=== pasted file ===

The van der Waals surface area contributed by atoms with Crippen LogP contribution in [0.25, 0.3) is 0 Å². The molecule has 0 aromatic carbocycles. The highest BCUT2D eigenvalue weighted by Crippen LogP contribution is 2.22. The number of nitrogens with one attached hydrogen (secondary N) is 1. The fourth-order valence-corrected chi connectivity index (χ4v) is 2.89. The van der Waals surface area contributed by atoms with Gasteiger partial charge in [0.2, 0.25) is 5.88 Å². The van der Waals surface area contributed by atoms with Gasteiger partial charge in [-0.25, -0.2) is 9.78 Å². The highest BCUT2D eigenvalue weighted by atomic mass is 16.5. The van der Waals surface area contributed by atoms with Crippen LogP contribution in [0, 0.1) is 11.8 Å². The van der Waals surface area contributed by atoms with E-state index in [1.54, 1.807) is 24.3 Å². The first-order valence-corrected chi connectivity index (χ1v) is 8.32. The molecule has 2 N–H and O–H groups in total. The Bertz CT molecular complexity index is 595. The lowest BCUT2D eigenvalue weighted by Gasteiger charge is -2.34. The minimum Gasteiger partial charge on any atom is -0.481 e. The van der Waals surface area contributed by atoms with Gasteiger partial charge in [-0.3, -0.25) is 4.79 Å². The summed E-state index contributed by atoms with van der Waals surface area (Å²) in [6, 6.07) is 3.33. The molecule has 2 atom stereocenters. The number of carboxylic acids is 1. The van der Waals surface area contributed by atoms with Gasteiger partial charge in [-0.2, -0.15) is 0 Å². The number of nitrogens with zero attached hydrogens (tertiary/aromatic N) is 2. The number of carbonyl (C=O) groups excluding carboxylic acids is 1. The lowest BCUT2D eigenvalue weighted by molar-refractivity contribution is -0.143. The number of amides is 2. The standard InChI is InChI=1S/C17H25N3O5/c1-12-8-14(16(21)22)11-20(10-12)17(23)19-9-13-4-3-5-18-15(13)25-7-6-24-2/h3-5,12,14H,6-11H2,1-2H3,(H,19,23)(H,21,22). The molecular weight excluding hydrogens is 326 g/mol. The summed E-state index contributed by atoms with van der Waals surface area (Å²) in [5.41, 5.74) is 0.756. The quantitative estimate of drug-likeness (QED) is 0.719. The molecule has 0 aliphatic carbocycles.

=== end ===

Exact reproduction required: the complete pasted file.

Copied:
The van der Waals surface area contributed by atoms with Crippen LogP contribution in [0.25, 0.3) is 0 Å². The molecule has 0 aromatic carbocycles. The highest BCUT2D eigenvalue weighted by Crippen LogP contribution is 2.22. The number of nitrogens with one attached hydrogen (secondary N) is 1. The fourth-order valence-corrected chi connectivity index (χ4v) is 2.89. The van der Waals surface area contributed by atoms with Gasteiger partial charge in [0.2, 0.25) is 5.88 Å². The van der Waals surface area contributed by atoms with Gasteiger partial charge in [-0.25, -0.2) is 9.78 Å². The highest BCUT2D eigenvalue weighted by atomic mass is 16.5. The van der Waals surface area contributed by atoms with Crippen LogP contribution in [0, 0.1) is 11.8 Å². The van der Waals surface area contributed by atoms with E-state index in [1.54, 1.807) is 24.3 Å². The first-order valence-corrected chi connectivity index (χ1v) is 8.32. The molecule has 2 N–H and O–H groups in total. The Bertz CT molecular complexity index is 595. The lowest BCUT2D eigenvalue weighted by Gasteiger charge is -2.34. The minimum Gasteiger partial charge on any atom is -0.481 e. The van der Waals surface area contributed by atoms with Gasteiger partial charge in [-0.3, -0.25) is 4.79 Å². The summed E-state index contributed by atoms with van der Waals surface area (Å²) in [6, 6.07) is 3.33. The molecule has 2 atom stereocenters. The number of carboxylic acids is 1. The van der Waals surface area contributed by atoms with Gasteiger partial charge in [-0.2, -0.15) is 0 Å². The number of nitrogens with zero attached hydrogens (tertiary/aromatic N) is 2. The number of carbonyl (C=O) groups excluding carboxylic acids is 1. The lowest BCUT2D eigenvalue weighted by molar-refractivity contribution is -0.143. The number of amides is 2. The standard InChI is InChI=1S/C17H25N3O5/c1-12-8-14(16(21)22)11-20(10-12)17(23)19-9-13-4-3-5-18-15(13)25-7-6-24-2/h3-5,12,14H,6-11H2,1-2H3,(H,19,23)(H,21,22). The molecular weight excluding hydrogens is 326 g/mol. The summed E-state index contributed by atoms with van der Waals surface area (Å²) in [5.41, 5.74) is 0.756. The quantitative estimate of drug-likeness (QED) is 0.719. The molecule has 0 aliphatic carbocycles.